Second, it proceeds by creating and using artifacts such as user journeys and blueprints. These are important “boundary objects” that help cross-functional and cross-organizational teams conceptualize and explore from within their specialisms, their shared matter of concern: an organization’s services as constituted in the interactions between all sorts of people and stuff. A document such as a blueprint allows different teams to do the work they need to do to create and run a service, and helps them understand how this work relates to that of others, including that of end users. Creating and using such organizational artifacts should be a central concern for managers and project leads, requiring customization of these methods to suit particular organizational contexts and purposes.

Third, the practice of service design involves repeatedly zooming in and out between material and digital detail, and the big picture. Grand narratives or visions describing a service experience or value proposition are necessary. But so, too, are repeated attempts to describe the granular details—the layout of a consulting room, the navigation of a website, or the information design of a ticket. A service design approach requires moving to and fro between each of these, rather than leaving mundane detail until later in a development process, as if it’s not so important.

Once exposed to these concepts, the MBA students taking my class find themselves talking and thinking differently about their work. They have a new way of doing what they think is core to their work. And it changes what they think their work is. It sets them on a journey of nurturing and sustaining a designerly culture with their teams in which the practices of experience-based design are embedded.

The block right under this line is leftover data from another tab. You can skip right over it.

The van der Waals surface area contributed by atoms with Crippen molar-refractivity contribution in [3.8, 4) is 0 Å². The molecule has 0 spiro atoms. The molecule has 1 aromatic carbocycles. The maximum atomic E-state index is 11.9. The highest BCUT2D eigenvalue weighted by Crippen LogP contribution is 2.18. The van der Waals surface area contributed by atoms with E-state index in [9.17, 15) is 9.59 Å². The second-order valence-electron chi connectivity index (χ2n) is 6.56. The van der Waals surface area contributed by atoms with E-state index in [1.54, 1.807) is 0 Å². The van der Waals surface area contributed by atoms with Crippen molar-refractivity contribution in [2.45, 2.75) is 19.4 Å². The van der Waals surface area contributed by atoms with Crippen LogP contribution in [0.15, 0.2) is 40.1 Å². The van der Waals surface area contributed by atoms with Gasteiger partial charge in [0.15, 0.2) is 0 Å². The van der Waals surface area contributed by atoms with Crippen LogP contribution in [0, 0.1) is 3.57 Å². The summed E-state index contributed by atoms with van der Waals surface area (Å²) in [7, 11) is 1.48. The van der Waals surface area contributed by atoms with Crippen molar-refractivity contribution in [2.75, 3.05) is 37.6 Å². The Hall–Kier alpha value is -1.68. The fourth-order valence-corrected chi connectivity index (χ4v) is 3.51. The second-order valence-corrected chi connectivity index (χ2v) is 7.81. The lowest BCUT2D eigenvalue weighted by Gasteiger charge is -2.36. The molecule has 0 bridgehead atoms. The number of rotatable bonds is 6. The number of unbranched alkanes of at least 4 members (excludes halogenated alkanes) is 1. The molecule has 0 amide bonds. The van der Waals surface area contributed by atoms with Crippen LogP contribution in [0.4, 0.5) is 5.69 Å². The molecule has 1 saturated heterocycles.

The approach to designing services described in this book also has implications for design professionals. As discussed here, designing for service reveals itself as more than just a new variant of design. It puts designerly practices at the center of the organizational activity of designing for service. Designers’ knowledge and skills make them the right participants to create many of the boundary objects that help teams work together to design services. It gives design professionals opportunities to generate novel methods to articulate and explore service experiences over time and place, and the operational activities that resource these.

It also pushes designers in directions some may not feel comfortable with. It asks them to consider more actively the relationships between the different kinds of digital and material artifacts they design, and their relationships to the backstage operations of organizations or to communities of contributors involved in a networked organizational model. Designers must engage more deeply with understanding and describing different kinds of resources and how these are configured for value creation.

So service design is at once familiar and yet novel. It is what managers and entrepreneurs do already, and yet it makes their work different. It resembles what some designers already do, but asks many others to change. In another decade it might no longer be called service design, but for now it represents a valuable addition to the resources available to anyone designing services.